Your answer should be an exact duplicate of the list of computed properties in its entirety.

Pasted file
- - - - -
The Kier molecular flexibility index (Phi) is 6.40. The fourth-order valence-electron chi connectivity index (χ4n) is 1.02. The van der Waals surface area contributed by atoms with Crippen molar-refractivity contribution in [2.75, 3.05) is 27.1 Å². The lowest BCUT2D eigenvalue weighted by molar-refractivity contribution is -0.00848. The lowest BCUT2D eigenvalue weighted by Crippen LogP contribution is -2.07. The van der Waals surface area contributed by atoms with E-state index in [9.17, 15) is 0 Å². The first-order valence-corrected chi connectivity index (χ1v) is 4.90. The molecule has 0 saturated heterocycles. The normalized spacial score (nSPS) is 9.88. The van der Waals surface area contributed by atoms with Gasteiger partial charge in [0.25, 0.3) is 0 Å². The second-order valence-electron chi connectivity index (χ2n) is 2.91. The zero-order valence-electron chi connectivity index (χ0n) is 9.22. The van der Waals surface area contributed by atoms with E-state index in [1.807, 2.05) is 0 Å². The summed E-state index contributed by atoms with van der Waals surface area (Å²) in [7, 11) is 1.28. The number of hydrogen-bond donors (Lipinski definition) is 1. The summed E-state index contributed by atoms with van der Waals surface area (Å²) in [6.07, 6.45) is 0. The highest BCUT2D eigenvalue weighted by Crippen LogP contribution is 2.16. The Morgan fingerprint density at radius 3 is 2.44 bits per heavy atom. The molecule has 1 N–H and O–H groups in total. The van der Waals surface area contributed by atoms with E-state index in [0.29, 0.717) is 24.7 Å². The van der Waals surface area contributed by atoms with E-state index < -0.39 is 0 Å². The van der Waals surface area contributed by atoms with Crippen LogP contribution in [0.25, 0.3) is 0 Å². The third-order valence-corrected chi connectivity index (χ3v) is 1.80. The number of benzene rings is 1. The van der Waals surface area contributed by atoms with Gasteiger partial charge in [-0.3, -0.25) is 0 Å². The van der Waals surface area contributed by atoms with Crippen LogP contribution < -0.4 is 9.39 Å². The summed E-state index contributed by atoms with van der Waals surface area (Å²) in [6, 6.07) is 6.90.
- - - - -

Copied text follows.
The Kier molecular flexibility index (Phi) is 6.40. The fourth-order valence-electron chi connectivity index (χ4n) is 1.02. The van der Waals surface area contributed by atoms with Crippen molar-refractivity contribution in [2.75, 3.05) is 27.1 Å². The lowest BCUT2D eigenvalue weighted by molar-refractivity contribution is -0.00848. The lowest BCUT2D eigenvalue weighted by Crippen LogP contribution is -2.07. The van der Waals surface area contributed by atoms with E-state index in [9.17, 15) is 0 Å². The first-order valence-corrected chi connectivity index (χ1v) is 4.90. The molecule has 0 saturated heterocycles. The normalized spacial score (nSPS) is 9.88. The van der Waals surface area contributed by atoms with Gasteiger partial charge in [0.25, 0.3) is 0 Å². The second-order valence-electron chi connectivity index (χ2n) is 2.91. The zero-order valence-electron chi connectivity index (χ0n) is 9.22. The van der Waals surface area contributed by atoms with E-state index in [1.807, 2.05) is 0 Å². The summed E-state index contributed by atoms with van der Waals surface area (Å²) in [7, 11) is 1.28. The number of hydrogen-bond donors (Lipinski definition) is 1. The summed E-state index contributed by atoms with van der Waals surface area (Å²) in [6.07, 6.45) is 0. The highest BCUT2D eigenvalue weighted by Crippen LogP contribution is 2.16. The Morgan fingerprint density at radius 3 is 2.44 bits per heavy atom. The molecule has 1 N–H and O–H groups in total. The van der Waals surface area contributed by atoms with E-state index in [0.29, 0.717) is 24.7 Å². The van der Waals surface area contributed by atoms with E-state index < -0.39 is 0 Å². The van der Waals surface area contributed by atoms with Crippen LogP contribution in [0.25, 0.3) is 0 Å². The third-order valence-corrected chi connectivity index (χ3v) is 1.80. The number of benzene rings is 1. The van der Waals surface area contributed by atoms with Gasteiger partial charge in [-0.3, -0.25) is 0 Å². The van der Waals surface area contributed by atoms with Crippen LogP contribution < -0.4 is 9.39 Å². The summed E-state index contributed by atoms with van der Waals surface area (Å²) in [6, 6.07) is 6.90.